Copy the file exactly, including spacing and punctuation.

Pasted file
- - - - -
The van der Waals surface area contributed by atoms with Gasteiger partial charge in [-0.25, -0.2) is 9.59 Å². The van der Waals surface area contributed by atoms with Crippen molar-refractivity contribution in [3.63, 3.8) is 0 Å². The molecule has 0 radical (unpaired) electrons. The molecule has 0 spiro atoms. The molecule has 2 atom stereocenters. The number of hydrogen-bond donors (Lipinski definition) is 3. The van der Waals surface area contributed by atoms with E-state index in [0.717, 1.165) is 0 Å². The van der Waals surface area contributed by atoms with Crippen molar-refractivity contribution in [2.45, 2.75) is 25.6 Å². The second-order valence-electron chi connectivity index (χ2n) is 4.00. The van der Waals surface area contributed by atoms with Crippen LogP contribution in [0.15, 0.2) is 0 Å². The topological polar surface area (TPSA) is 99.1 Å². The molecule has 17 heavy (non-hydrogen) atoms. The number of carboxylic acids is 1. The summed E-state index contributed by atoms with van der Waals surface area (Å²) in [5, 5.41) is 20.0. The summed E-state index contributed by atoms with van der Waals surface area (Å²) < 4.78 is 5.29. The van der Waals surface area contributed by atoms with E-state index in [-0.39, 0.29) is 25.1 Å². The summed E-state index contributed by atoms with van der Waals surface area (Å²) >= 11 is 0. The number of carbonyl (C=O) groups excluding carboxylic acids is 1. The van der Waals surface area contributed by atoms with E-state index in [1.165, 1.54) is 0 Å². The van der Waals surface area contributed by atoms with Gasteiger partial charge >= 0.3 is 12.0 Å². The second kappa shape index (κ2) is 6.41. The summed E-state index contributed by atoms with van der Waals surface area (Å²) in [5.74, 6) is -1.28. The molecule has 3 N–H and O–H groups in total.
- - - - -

The van der Waals surface area contributed by atoms with Gasteiger partial charge in [-0.25, -0.2) is 9.59 Å². The van der Waals surface area contributed by atoms with Crippen molar-refractivity contribution in [3.63, 3.8) is 0 Å². The molecule has 0 radical (unpaired) electrons. The molecule has 0 spiro atoms. The molecule has 2 atom stereocenters. The number of hydrogen-bond donors (Lipinski definition) is 3. The van der Waals surface area contributed by atoms with E-state index in [0.717, 1.165) is 0 Å². The van der Waals surface area contributed by atoms with Crippen molar-refractivity contribution in [2.45, 2.75) is 25.6 Å². The second-order valence-electron chi connectivity index (χ2n) is 4.00. The van der Waals surface area contributed by atoms with Crippen LogP contribution in [0.15, 0.2) is 0 Å². The topological polar surface area (TPSA) is 99.1 Å². The molecule has 17 heavy (non-hydrogen) atoms. The number of carboxylic acids is 1. The summed E-state index contributed by atoms with van der Waals surface area (Å²) in [5, 5.41) is 20.0. The summed E-state index contributed by atoms with van der Waals surface area (Å²) < 4.78 is 5.29. The van der Waals surface area contributed by atoms with E-state index in [-0.39, 0.29) is 25.1 Å². The summed E-state index contributed by atoms with van der Waals surface area (Å²) >= 11 is 0. The number of carbonyl (C=O) groups excluding carboxylic acids is 1. The van der Waals surface area contributed by atoms with E-state index in [1.165, 1.54) is 0 Å². The van der Waals surface area contributed by atoms with Gasteiger partial charge >= 0.3 is 12.0 Å². The second kappa shape index (κ2) is 6.41. The summed E-state index contributed by atoms with van der Waals surface area (Å²) in [5.74, 6) is -1.28. The molecule has 3 N–H and O–H groups in total.